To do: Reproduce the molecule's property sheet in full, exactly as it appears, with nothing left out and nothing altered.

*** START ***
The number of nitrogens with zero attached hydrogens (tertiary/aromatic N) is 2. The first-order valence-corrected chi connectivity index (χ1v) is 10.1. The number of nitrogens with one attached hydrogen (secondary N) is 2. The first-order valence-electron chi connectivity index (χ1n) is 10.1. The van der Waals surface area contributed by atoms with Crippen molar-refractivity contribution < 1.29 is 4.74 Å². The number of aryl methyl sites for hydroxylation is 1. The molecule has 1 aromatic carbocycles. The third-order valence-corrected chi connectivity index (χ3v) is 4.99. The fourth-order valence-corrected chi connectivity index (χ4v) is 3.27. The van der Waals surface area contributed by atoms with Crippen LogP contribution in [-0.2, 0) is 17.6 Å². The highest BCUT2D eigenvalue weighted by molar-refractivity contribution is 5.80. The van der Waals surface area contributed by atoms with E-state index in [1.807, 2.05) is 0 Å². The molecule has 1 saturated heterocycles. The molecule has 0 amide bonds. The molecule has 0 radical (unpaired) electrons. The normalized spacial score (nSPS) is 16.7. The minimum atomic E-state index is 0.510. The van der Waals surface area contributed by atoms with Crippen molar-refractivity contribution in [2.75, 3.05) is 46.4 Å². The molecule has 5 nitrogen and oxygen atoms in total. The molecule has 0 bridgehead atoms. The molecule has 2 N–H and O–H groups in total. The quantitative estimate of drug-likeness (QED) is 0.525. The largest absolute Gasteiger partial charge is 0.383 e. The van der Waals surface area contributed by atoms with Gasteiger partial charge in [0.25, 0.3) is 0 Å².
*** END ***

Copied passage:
The number of nitrogens with zero attached hydrogens (tertiary/aromatic N) is 2. The first-order valence-corrected chi connectivity index (χ1v) is 10.1. The number of nitrogens with one attached hydrogen (secondary N) is 2. The first-order valence-electron chi connectivity index (χ1n) is 10.1. The van der Waals surface area contributed by atoms with Crippen molar-refractivity contribution < 1.29 is 4.74 Å². The number of aryl methyl sites for hydroxylation is 1. The molecule has 1 aromatic carbocycles. The third-order valence-corrected chi connectivity index (χ3v) is 4.99. The fourth-order valence-corrected chi connectivity index (χ4v) is 3.27. The van der Waals surface area contributed by atoms with Crippen LogP contribution in [-0.2, 0) is 17.6 Å². The highest BCUT2D eigenvalue weighted by molar-refractivity contribution is 5.80. The van der Waals surface area contributed by atoms with E-state index in [1.807, 2.05) is 0 Å². The molecule has 1 saturated heterocycles. The molecule has 0 amide bonds. The molecule has 0 radical (unpaired) electrons. The normalized spacial score (nSPS) is 16.7. The minimum atomic E-state index is 0.510. The van der Waals surface area contributed by atoms with Crippen molar-refractivity contribution in [2.75, 3.05) is 46.4 Å². The molecule has 5 nitrogen and oxygen atoms in total. The molecule has 0 bridgehead atoms. The molecule has 2 N–H and O–H groups in total. The quantitative estimate of drug-likeness (QED) is 0.525. The largest absolute Gasteiger partial charge is 0.383 e. The van der Waals surface area contributed by atoms with Gasteiger partial charge in [0.25, 0.3) is 0 Å².